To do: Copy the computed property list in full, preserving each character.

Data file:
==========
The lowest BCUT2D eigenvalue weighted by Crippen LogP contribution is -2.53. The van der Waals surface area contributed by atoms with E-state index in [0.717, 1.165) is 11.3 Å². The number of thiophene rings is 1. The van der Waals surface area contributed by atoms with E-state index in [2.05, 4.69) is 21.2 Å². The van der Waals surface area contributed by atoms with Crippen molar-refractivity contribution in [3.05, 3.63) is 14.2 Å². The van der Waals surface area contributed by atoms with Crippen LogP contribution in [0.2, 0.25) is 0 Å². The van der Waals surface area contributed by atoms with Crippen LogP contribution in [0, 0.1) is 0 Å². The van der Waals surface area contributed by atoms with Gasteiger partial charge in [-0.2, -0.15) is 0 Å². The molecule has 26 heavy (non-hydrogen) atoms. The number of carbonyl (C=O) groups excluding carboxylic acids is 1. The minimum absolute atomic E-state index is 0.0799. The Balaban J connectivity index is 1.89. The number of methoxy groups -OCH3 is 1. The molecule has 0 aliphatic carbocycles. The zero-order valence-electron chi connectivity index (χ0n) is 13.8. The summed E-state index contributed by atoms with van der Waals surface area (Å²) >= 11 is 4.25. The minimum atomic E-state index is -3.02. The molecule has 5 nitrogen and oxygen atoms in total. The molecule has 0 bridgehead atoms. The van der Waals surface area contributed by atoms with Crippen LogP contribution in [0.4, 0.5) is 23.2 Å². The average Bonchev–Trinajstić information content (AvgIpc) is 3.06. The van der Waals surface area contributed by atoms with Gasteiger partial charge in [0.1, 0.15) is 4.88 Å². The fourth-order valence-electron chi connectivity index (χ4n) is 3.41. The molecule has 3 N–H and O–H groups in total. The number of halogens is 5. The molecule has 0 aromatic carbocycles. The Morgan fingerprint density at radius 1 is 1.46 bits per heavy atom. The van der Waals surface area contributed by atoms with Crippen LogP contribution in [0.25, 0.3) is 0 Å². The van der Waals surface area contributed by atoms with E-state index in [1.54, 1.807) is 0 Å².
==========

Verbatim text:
The lowest BCUT2D eigenvalue weighted by Crippen LogP contribution is -2.53. The van der Waals surface area contributed by atoms with E-state index in [0.717, 1.165) is 11.3 Å². The number of thiophene rings is 1. The van der Waals surface area contributed by atoms with E-state index in [2.05, 4.69) is 21.2 Å². The van der Waals surface area contributed by atoms with Crippen molar-refractivity contribution in [3.05, 3.63) is 14.2 Å². The van der Waals surface area contributed by atoms with Crippen LogP contribution in [0.2, 0.25) is 0 Å². The van der Waals surface area contributed by atoms with Crippen LogP contribution in [0, 0.1) is 0 Å². The van der Waals surface area contributed by atoms with Gasteiger partial charge in [-0.2, -0.15) is 0 Å². The molecule has 26 heavy (non-hydrogen) atoms. The number of carbonyl (C=O) groups excluding carboxylic acids is 1. The minimum absolute atomic E-state index is 0.0799. The Balaban J connectivity index is 1.89. The number of methoxy groups -OCH3 is 1. The molecule has 0 aliphatic carbocycles. The zero-order valence-electron chi connectivity index (χ0n) is 13.8. The summed E-state index contributed by atoms with van der Waals surface area (Å²) >= 11 is 4.25. The minimum atomic E-state index is -3.02. The molecule has 5 nitrogen and oxygen atoms in total. The molecule has 0 bridgehead atoms. The van der Waals surface area contributed by atoms with Crippen LogP contribution in [0.4, 0.5) is 23.2 Å². The average Bonchev–Trinajstić information content (AvgIpc) is 3.06. The van der Waals surface area contributed by atoms with Gasteiger partial charge in [0.1, 0.15) is 4.88 Å². The fourth-order valence-electron chi connectivity index (χ4n) is 3.41. The molecule has 3 N–H and O–H groups in total. The number of halogens is 5. The molecule has 0 aromatic carbocycles. The Morgan fingerprint density at radius 1 is 1.46 bits per heavy atom. The van der Waals surface area contributed by atoms with Crippen LogP contribution in [0.25, 0.3) is 0 Å². The van der Waals surface area contributed by atoms with E-state index in [1.54, 1.807) is 0 Å².